You know summer is here when, at the gym, you see a sudden influx of men hoping to make gains in what little time is left, and women looking to shape their perfect beach bodies, fuelled by social approval for staying fit.
For women, praise turns into criticism when you become too muscular by Hong Kong standards. Never mind that strength training has proven health benefits, and having a poor body image impacts mental health: a recent poll of some 4,500 respondents by the Mental Health Foundation in the UK found one in eight people have thought of killing themselves because they were dissatisfied with how their bodies looked.
Is this what we want for Hong Kong women - tight bodies with a healthy dose of self-loathing?
For a while, when my workouts were confined to the living room floor, friends hailed me as a role model. At my workplace at a TV station, I gained a reputation as the girl who could effortlessly wield a tripod.
At home, I religiously performed high-intensity interval training - with light weights only, of course - to get an ab crack without a chunky core, to grow some booty without growing my thighs. I was fit, not bulky; strong, but not enough to emasculate.
Around four years ago, I outgrew my living room floor. So, I joined a gym, picked up a 20kg barbell, and started strength training with my partner. At first, I grappled with insecurities: would squatting make my legs thicker? Would benching make my arms bigger? Would dead lifts make my neck look shorter?
As the months passed and I began to see the amount of weight that my body could move, these insecurities stopped mattering - until earlier this year, when I got some portraits taken at a photo studio. Twenty minutes and dozens of awkward poses later, the studio staff sat me down for the uncomfortable task of picking my favourite images. She then asked if I had any requests for the photo editor. Please remove the flyaways, I said, but leave my muscles alone.
I wondered if I was thinking too highly of my physique, but apparently not: the photos came back and the flyaways were gone - along with my traps, delts and triceps.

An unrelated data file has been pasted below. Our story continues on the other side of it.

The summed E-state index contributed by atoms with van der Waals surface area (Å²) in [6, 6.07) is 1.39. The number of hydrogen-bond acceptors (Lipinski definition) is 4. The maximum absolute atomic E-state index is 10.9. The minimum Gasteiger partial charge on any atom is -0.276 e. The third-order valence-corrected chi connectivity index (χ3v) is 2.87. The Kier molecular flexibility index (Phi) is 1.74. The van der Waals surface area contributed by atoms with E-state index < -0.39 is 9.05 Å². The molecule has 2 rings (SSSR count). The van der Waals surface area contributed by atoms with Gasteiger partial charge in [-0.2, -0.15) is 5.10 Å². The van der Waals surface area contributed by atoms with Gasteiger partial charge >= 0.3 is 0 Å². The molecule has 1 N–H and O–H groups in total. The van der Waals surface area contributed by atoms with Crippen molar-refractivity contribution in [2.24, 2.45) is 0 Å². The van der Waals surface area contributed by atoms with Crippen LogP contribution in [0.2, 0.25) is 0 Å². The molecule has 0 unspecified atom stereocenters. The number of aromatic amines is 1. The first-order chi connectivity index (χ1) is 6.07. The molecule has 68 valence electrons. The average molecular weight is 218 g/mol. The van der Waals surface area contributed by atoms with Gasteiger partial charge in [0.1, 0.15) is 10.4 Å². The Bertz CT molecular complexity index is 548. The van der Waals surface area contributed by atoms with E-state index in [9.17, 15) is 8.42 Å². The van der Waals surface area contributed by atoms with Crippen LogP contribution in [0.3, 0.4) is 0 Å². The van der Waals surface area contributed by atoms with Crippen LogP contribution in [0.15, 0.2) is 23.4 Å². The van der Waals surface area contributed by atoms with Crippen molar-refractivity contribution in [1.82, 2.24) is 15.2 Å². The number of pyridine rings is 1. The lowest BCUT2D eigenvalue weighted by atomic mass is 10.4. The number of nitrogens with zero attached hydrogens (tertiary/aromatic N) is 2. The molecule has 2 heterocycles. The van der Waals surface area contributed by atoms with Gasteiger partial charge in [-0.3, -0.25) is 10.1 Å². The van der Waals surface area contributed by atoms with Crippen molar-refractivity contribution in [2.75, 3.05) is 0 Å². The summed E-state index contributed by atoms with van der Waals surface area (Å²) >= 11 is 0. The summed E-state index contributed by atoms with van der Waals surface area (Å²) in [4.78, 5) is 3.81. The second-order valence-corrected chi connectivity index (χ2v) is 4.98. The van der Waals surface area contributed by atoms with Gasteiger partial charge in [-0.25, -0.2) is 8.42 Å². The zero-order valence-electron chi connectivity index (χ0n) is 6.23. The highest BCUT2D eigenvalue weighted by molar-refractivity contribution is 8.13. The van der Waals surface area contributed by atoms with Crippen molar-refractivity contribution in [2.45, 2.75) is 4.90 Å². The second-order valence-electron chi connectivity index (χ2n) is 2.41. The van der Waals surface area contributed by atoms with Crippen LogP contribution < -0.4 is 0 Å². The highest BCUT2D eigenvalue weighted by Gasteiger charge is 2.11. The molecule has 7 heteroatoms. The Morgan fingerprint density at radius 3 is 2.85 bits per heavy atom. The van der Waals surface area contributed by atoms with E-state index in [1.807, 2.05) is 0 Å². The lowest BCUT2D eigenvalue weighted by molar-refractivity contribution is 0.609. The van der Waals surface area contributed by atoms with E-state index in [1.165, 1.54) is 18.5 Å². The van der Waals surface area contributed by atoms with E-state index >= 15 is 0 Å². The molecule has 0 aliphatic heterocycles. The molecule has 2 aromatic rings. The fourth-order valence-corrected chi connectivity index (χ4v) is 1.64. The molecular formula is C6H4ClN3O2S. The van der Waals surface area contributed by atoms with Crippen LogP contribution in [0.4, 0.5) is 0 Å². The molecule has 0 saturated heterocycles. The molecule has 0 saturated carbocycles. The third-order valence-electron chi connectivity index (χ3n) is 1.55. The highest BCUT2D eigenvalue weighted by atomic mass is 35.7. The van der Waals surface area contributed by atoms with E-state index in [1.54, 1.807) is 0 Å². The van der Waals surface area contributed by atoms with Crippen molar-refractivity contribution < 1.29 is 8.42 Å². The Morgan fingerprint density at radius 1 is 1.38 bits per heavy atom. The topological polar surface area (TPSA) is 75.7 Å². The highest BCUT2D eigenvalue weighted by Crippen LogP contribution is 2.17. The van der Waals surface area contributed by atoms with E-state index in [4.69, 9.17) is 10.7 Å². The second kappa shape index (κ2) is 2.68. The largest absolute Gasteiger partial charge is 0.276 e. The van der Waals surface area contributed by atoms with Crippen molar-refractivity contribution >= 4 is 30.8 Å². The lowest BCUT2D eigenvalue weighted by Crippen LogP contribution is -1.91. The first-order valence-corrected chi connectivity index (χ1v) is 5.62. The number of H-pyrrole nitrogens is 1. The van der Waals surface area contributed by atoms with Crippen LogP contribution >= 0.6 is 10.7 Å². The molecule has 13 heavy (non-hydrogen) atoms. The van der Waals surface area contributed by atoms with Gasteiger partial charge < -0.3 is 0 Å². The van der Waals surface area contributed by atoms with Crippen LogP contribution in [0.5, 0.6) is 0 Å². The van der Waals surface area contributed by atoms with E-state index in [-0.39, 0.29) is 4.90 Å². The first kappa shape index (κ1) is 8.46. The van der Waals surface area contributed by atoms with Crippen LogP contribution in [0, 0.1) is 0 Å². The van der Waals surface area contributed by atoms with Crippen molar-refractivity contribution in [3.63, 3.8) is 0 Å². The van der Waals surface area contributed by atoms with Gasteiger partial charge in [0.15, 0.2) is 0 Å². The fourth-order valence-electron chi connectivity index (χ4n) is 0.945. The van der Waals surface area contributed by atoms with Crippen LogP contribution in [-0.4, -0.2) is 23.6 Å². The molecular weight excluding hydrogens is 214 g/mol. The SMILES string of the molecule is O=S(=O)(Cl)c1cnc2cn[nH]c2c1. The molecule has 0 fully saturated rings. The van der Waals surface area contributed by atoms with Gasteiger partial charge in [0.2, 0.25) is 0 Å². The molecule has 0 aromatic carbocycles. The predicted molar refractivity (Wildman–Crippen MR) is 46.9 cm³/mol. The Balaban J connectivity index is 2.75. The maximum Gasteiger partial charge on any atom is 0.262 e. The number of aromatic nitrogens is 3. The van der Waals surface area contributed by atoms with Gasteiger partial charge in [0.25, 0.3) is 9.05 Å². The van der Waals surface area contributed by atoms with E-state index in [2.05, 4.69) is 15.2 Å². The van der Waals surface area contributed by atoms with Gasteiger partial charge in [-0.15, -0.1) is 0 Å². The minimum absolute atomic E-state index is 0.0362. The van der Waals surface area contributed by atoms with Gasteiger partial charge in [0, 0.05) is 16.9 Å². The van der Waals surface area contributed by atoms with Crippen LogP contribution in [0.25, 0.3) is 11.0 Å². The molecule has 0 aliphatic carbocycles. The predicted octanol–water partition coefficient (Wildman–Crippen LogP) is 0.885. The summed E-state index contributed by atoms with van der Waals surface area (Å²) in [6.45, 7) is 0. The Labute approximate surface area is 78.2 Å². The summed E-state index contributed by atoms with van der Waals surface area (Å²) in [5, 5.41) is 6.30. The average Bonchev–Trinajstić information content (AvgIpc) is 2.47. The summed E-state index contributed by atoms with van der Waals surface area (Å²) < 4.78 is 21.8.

I've been told what I should and shouldn't do with my body. A well-meaning female colleague advised me not to get too big if I wanted on-camera gigs. My mother made repeated appeals for me to go lighter on the weights because I was getting "too bulky". A misogynistic uncle told me I was lucky I'd found a boyfriend, even with those thunder thighs. A man at the gym raised doubts about my form with my partner, and another, without warning, removed weights from the machine I was using.
This time, I was shown how my body should look: smooth, rounded, and untainted by heavy lifting. It seems the photo studio did what they thought was best, even though I had specifically requested otherwise. The photo studio thought they had sketched a better me, when instead they belittled more than 1,600 hours I had dedicated to keeping fit. I guess they found it hard to believe that a female client would be perfectly fine with looking a little heavier, and, if I may say so myself, strong.
If anything, the edited images remind me of how far I've come in my strength training journey, and the ridiculous expectations Hong Kong women face: get fit, but not too fit.
These expectations trap us in a relentless circuit of high reps, light weights, short breaks and cardio bursts in our pursuit of society's ideal physique. The truth is, unless you're lean to begin with, the more effective way to look fit and toned is by lifting heavier weights. A natural consequence of this would be gaining muscle mass, and an unfortunate one might be overstepping into "too fit" territory.
In a sea of contradicting voices, perhaps the best way to stay fit - physically and mentally - is by listening to your own. So, if it pleases you, go forth and build that booty. And quads, too.
Stephanie Tsui is a writer, powerlifting enthusiast and an advocate for intentional living
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